Setting A Static IP



This is the procedure for setting up a Static IP to be used by your Router/Modem.


A few things worth a mention here, there are lots of good reasons to set up a 'Static IP' on your home Network (LAN), but please don't be confused.  This is not the same as getting a static IP assigned to you by your Internet Provider, and has nothing to do with the IP provided by them.

Routers and/or Modems that have NAT (Network Address Translation) use a set of 'Internal IPs' in order to be able to allow more then one computer onto the Internet at the same time.  This 'Internal IP' is the address your router/modem assigns to direct things to the correct PC.  

If you go to the trouble of setting up rules and port forwarding in a device, and it suddenly one day decides to assign a different IP number from within its range, your rules basically are useless.  This can happen to any NAT capable device, although, some are worse about it then others.

Probably the best way to go about setting up a static internal network IP is to set it in the router but this can be complicated for someone not familiar with their routers internal workings and not all routers support this function. Usually this is in an address reservation menu item or can be related to the MAC address of your machine.

Here is how you go about setting up a 'Static IP' from within the operating system.
You're going to need a bit of information in order to set this up properly.  

First, Click on the 'Start Menu' then choose 'Run'.  



In this box type the letters cmd then click 'OK'.


Now you will see a MSDos Box like the one below, as shown in green below, please type ipconfig /all then hit the 'Enter' key.



You should now see a lot of information about your IP configuration.  It's time to write these things down for later use.  The IPs you need to take note of are color coded above.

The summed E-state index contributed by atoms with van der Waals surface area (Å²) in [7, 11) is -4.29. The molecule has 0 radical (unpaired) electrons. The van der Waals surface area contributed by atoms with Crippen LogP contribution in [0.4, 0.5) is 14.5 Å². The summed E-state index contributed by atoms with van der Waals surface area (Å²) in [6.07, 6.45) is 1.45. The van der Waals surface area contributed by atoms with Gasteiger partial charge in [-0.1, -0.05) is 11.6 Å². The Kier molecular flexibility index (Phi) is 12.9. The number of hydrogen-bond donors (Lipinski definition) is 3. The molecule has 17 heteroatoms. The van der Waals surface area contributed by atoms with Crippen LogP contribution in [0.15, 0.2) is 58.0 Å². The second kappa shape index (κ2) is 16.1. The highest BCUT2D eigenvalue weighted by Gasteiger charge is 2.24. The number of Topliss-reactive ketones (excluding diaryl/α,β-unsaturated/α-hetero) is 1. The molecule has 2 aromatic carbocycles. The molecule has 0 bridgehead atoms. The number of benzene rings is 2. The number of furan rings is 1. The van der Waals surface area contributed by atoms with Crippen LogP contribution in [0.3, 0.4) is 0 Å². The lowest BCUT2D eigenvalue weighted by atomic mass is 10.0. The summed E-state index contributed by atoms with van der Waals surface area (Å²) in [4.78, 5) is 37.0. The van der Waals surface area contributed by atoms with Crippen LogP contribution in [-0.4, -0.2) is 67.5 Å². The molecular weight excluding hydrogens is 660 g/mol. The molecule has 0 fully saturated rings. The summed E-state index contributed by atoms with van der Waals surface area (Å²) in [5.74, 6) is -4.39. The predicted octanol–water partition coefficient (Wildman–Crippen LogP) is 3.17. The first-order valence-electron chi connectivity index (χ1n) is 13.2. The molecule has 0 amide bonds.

IP Address (in red)
SubNet Mask (in orange)
Default Gateway (in blue)
DNS Name Servers (in yellow)


Once you have these IP numbers written down, just take a quick peek to make sure you have them exactly as shown in your box (the numbers will be different for everyone), once you do you can close this Black MSDos box.

Now its time to take this information and put it in the right places for the computer to use it.
Open your 'Control Panel'.  Look for the 'Network Connections' icon.




Double click this to open it and find the 'Local Area' or 'Wireless' connection your trying to configure.  'Right Click' it and choose 'Properties'.




A new box will appear, this has a small menu in the middle.  Scroll through it and find your 'Internet Protocol (TCP/IP)' and click it once to highlight it.
Then click the properties button located just underneath, shown in a green box below.




Another new box will open, it has two sections that need information filled in.  Before you make any changes, write down the settings as they appear here. If things go wrong you can always change the settings back.

On the first section you need to 'Tick' 'Use the following IP address:'
Now you need to use the information you wrote down earlier to fill these sections in.  
Use your IP Address, Subnet Mask, and Default Gateway here, as shown below.

On the second section please 'Tick' 'Use the following DNS server address:'
Here you need to put in the two DNS Name Server addresses you got earlier.  The top one first and the second one listed in the second box.



When this is finished you will click the 'OK' button on this screen and the 'Ok' button on the Local Area or Wireless properties box also.  Please note that this can sometimes cause you to loose Internet connection for a moment and if so, just reboot after you have made these changes.


If you find that you can not get web pages, the problem is more then likely the DNS numbers you entered. If you are sure you have entered them correctly as they were on the MSDos Box, then you may need to call your Internet Service Provider for the correct ones.  Some routers/modems will let you put just the Default Gateway IP in the top space of the DNS settings, letting the router/modem get them for you.

If you are still having problems or need further help please visit the forums to post your questions.
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